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But he’s locked in a concrete cell,
His strength behind bars,
Stalking the length of his cage,
Ignoring visitors.
He hears the last voice at night,
The patrolling cars,
And stares with his brilliant eyes
At the brilliant stars.
The second and third stanzas of the poem detail the possible events and actions that the tiger could have done if he was free. The fourth stanza brings the readers back to the reality that the tiger is still within the cage. He is locked in a concrete cell. The poet uses the word concrete to emphasise the fact that it is not even a cage which is half-open so that the tiger smells and sees the outer world. Rather it is a concrete cell with brick walls that makes it a closed space. A mighty animal like the tiger, whose strength is beyond description, is wasted away for no reason behind a cage. Now he is stalking the length of his cage in the sense that his space is very much restricted within the confines of the cage. Even when we consider the tiger as the strongest animal, his strength does not help in breaking the chains that bound him. This shows that every pride and strength has a limitation. But even in the weakest of the times, there always remains one tiny bit of space/ way where one can show their strength. The tiger does not pay any attention to the visitors, and within the four walls, he is the boss. He blatantly ignores the people who have come to see him making them crave his attention.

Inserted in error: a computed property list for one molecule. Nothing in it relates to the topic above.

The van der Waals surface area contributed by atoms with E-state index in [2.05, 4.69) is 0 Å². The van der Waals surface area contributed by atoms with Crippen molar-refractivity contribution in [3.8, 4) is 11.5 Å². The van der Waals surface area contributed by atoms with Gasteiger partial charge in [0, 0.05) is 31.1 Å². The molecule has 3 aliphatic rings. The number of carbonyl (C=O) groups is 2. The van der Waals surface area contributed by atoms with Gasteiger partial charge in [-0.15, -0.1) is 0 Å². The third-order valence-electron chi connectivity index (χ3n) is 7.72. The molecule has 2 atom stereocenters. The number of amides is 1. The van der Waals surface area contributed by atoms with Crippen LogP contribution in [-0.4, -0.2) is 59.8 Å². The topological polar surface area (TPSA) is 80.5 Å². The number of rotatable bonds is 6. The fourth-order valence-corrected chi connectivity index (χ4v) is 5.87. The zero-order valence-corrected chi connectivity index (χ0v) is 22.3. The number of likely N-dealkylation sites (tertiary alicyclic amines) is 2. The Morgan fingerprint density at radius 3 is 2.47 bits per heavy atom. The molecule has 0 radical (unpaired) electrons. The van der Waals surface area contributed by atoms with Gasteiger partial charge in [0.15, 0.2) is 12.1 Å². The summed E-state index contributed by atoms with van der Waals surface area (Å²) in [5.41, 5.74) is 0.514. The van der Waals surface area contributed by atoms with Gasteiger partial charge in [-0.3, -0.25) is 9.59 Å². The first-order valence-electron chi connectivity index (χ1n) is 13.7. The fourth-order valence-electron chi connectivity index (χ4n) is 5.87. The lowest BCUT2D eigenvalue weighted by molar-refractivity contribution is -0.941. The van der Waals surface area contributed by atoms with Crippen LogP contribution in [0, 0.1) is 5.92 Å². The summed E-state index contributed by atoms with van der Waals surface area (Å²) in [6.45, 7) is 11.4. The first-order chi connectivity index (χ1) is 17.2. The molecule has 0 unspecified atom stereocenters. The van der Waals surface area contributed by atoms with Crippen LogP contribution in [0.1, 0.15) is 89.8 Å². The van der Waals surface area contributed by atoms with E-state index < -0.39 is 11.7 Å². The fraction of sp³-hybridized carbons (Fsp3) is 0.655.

Patrol car
The poet describing about visitors and patrol cars gives the space the appearance of the zoo. After having a lot of visitors, the tiger is tired, and the last sound that he hears is the sound of the patrolling cars of the zoo that come to check if everything is in order. The irony is that nothing is in order as they have acted against nature. This is the last thing the tiger hears, and it gives him a sense of nostalgia of his natural habitat. It is night, and he is alone as he is not disturbed by human beings anymore. In this precious alone time, the tiger, who is brilliant and not lesser than any human being, stares at the sky. There is a sense of yearning to go back home, and the stars are the only connecting point because it is common to everyone. He probably wonders if anyone from the forest was looking at the stars at the same time, and this is his way of communication.
Meaning of difficult words:
ConcreteExisting in material form
PatrollingWalking around to supervise
 HabitatA place to live
National Council of Educational Research and Training (2006). Beehive. A Tiger in the Zoo - Leslie Norris (pp. 29-31). Published at the Publication Division by the Secretary, National Council of Educational Research and Training, Sri Aurobindo Marg, New Delhi.